ROCHESTER, Minn. — The painstaking work of physician-scientists often serves humanity as a whole, although the labors seldom get recognized with fanfare. But the Netherlands showed deep appreciation recently when it awarded Mayo Clinic endocrinologist and researcher Colum A. Gorman, M.B., B.Ch., Ph.D., the esteemed Order of Orange-Nassau for his lifelong work and collaborations with the Netherlands. Dating back to 1892 as one of the two highest honors bestowed on citizens, the Orange-Nassau is given to individuals "who have rendered outstanding service to society."
"This is a great honor for Dr. Colum Gorman and well deserved, consistent with his strong dedication and service that he has given to his patients, medicine and Mayo Clinic over many years," says John Noseworthy, M.D., Mayo Clinic president and CEO.
Dr. Gorman's career involved 50 years of championing patient and translational research, including a lengthy interaction with the Netherlands. He attended medical school at Queen's University in Belfast, Northern Ireland, arriving at Mayo Clinic in 1961 to specialize in endocrinology. His studies at Mayo Clinic focused on optimizing diagnosis and treatment of thyroid disease. (He served as a consultant during President George H.W. Bush's diagnosis of Graves' disease.) The scope of his research also included nuclear medicine, diabetes and Graves' ophthalmopathy.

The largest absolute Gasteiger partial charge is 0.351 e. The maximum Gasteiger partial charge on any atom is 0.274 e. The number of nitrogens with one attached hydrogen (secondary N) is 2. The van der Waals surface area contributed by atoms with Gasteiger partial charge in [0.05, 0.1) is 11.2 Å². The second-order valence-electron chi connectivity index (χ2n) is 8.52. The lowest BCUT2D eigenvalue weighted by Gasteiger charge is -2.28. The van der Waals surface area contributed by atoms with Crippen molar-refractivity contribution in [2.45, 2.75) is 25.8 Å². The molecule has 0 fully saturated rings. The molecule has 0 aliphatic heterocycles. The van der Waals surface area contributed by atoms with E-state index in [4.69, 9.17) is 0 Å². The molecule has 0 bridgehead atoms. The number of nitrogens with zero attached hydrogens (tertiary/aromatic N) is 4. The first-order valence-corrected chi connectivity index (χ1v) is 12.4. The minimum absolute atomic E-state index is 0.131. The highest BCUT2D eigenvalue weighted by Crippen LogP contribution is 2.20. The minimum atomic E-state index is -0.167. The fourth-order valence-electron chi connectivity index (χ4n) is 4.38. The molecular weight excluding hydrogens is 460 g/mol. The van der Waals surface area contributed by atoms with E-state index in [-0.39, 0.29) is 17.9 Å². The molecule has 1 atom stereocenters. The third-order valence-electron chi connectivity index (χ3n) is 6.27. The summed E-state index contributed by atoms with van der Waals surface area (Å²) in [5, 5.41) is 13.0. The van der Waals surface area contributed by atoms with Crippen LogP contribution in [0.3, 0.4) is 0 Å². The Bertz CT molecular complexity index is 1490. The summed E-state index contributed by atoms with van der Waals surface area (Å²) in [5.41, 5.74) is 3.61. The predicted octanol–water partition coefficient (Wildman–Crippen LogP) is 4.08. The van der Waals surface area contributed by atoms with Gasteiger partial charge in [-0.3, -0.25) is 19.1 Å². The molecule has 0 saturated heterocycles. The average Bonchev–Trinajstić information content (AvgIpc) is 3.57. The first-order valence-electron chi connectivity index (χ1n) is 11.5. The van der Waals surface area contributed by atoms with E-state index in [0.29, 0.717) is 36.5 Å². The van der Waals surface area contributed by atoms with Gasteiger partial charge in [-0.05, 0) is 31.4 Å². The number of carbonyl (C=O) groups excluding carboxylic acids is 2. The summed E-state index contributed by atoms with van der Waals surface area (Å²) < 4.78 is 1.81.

Dr. Gorman was instrumental in developing partnerships between Mayo Clinic and several research centers and companies in the Netherlands to advance the common goal of improving the quality of life for an aging population. He was pivotal in establishing the Alliance for Healthy Aging, an initiative among Mayo Clinic, The Noaber Foundation, The University of Gronigen, the Vita Valley Group of companies and PGGM, the pension organization in Holland.
In the Netherlands, the minister of foreign affairs makes the final selection for the Order of Orange-Nassau, after nominees are reviewed by a royal advisory committee. Dr. Gorman, a professor of medicine at Mayo Clinic, now emeritus, was presented the order in October 2012, by the Netherlands Ambassador to the United States Rudolf Bekink, who made a special trip to Minnesota for the ceremony, also attended by Dr. Noseworthy.